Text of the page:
How has innovation changed over time?

The notion of what innovation is and what role policy can play to encourage innovation has changed considerably over the past decades (see Changing perspectives on innovation). It is now widely accepted that innovation encompasses a wide range of activities beyond R&D, including organisational change and innovations in marketing, and that these non-technological innovations can contribute substantially towards firms’ performance and hence their growth. Moreover, the recognition of how critical interactions among institutional actors (firms, universities, research organisations) are in the production, diffusion and use of knowledge has substantially shaped the design of innovation policies.
A new context for innovation has also emerged. This new context is characterized, notably, by the growing importance of the following factors:
  • New innovation networks and clusters (see Innovation Networks and Clusters). Networks and clusters have always been important for innovation, but their nature and intensity have changed, most notably with opportunities enabled by ICTs, the rise of open innovation, the fragmentation of production, and new approaches to cluster policies, among other factors. Innovation networks and clusters facilitate knowledge spillover between firms, higher education and research institutions, and other public and private entities. They also support the pooling of resources for innovation; encourage better combinations of skills, finance and capacities; and contribute to overcome coordination failures.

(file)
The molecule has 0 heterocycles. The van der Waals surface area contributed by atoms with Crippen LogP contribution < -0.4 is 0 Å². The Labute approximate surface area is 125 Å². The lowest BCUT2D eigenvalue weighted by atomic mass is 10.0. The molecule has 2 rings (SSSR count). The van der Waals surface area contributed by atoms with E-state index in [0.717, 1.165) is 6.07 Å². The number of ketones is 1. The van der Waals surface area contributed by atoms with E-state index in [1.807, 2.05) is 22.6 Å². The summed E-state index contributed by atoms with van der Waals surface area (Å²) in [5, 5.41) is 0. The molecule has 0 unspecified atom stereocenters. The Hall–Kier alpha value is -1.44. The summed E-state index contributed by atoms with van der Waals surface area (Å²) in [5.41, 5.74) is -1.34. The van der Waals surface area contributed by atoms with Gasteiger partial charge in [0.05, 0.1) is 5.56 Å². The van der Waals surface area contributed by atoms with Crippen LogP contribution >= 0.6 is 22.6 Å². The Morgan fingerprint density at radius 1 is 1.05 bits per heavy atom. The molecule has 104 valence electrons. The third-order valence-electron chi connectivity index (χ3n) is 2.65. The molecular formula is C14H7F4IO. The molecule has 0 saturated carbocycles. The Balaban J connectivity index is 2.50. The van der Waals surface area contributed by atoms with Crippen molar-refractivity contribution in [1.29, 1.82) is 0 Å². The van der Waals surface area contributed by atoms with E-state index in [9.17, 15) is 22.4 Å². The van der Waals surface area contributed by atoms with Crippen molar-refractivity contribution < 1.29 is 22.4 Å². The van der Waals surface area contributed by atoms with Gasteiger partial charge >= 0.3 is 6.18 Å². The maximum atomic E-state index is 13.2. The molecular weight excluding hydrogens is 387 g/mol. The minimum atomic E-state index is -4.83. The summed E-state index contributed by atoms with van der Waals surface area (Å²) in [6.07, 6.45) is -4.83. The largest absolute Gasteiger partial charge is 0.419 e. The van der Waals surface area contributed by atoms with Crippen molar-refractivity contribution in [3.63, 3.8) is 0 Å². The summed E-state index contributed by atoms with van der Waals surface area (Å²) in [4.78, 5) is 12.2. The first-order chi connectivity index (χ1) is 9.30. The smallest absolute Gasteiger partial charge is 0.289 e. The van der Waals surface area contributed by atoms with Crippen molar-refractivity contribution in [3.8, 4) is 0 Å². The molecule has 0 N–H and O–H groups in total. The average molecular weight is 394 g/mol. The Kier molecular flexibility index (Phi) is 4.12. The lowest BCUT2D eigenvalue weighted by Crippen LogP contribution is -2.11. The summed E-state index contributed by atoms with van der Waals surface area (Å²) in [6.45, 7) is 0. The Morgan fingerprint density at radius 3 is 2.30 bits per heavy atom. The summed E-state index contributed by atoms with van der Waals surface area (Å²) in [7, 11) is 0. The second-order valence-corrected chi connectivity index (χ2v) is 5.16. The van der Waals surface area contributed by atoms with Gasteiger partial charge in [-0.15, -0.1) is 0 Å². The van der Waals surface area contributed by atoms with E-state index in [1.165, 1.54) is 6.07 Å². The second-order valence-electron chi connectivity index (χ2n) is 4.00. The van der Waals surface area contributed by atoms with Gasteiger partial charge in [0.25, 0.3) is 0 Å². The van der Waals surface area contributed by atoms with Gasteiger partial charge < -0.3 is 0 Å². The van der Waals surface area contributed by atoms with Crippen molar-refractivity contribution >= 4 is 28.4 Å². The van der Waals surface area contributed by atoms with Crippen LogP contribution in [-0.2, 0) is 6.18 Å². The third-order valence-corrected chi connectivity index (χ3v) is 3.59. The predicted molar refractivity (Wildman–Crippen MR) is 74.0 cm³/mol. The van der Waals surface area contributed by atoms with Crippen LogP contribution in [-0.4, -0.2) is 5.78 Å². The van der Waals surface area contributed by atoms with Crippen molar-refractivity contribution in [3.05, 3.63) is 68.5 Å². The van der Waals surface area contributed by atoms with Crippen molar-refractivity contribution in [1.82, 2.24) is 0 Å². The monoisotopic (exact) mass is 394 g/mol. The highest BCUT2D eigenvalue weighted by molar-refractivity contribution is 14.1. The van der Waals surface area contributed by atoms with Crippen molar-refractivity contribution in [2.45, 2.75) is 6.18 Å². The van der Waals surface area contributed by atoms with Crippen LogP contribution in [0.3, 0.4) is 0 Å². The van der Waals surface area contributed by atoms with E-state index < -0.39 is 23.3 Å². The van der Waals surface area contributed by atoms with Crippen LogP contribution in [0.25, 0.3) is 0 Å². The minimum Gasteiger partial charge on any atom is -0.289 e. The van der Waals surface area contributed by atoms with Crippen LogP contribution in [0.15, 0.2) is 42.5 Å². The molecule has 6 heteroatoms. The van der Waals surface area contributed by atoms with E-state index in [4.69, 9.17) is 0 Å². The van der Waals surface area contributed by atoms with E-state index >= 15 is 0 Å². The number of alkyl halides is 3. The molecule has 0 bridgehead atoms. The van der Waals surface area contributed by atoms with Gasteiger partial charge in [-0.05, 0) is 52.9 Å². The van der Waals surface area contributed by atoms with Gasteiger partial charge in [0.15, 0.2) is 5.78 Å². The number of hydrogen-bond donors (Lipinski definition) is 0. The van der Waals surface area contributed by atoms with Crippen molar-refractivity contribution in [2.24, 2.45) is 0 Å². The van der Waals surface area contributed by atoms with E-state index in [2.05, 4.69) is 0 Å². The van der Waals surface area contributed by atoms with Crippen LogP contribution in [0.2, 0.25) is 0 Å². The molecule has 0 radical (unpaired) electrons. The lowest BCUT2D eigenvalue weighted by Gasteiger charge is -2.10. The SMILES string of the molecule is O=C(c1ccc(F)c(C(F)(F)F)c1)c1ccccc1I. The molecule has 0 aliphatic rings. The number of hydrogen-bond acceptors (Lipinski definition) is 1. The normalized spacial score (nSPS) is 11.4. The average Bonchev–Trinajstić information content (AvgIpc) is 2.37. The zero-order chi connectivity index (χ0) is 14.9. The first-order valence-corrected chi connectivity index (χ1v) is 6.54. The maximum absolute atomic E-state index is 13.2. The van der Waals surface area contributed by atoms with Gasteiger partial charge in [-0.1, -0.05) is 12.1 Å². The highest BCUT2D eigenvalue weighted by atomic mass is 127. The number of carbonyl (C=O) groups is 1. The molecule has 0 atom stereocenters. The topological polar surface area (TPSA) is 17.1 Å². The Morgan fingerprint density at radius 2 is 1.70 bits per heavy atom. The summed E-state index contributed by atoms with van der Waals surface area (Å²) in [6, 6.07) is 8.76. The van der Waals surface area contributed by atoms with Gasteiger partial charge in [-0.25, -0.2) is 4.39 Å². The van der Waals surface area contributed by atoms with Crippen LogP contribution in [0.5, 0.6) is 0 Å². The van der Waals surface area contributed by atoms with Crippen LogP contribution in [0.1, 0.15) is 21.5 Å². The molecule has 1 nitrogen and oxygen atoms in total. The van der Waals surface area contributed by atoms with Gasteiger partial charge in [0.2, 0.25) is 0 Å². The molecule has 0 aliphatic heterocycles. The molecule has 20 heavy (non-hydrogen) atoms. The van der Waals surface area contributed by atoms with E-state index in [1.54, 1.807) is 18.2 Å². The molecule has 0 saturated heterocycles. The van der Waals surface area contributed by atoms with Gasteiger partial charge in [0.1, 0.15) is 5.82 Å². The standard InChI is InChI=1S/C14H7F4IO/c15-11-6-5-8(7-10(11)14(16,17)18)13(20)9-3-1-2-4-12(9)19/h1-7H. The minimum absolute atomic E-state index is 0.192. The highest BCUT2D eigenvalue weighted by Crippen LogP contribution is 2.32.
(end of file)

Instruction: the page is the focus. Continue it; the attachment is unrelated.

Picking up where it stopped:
• Stronger international linkages (see International Linkages). Collaborations with foreign partners have become more important as communication costs have decreased and also as openness to trade and foreign direct investment (FDI) have facilitated diverse forms of collaboration on innovation. The attractive feature is that international linkages allow firms to gain access to a broader pool of resources and knowledge at lower cost and to share the risks. It can take a variety of formal and informal forms—formal R&D networks, the flow of labour across borders, scientific exchanges or virtual networks—and the types of interaction can range from simple one-way information flows to highly interactive and formal arrangements.
  • Knowledge-based capital and intangible assets (see Knowledge-based capital and intangible assets). Investment and growth in OECD economies is increasingly driven by intangible or knowledge-based capital. In many countries, firms now invest as much or more in knowledge-based capital as they do in physical capital such as machinery, equipment and buildings. This feature is critical for innovation policies today.
  • Information and communication technologies (see Impacts of ICTs). The development of ICTs has substantially changed innovation landscape over the past decade. ICTs have improved information exchange and knowledge diffusion incurred in the production of innovations, reduced production costs, increased firm productivity, expanded the market for innovative products and services, and also offered new opportunities for innovation (e.g. “big data”).
  • OECD (2010a), The OECD Innovation Strategy: Getting a Head Start on Tomorrow, OECD Publishing. doi: 10.1787/9789264083479-en
  • OECD (2010b), Measuring Innovation: A New Perspective, OECD, Paris.


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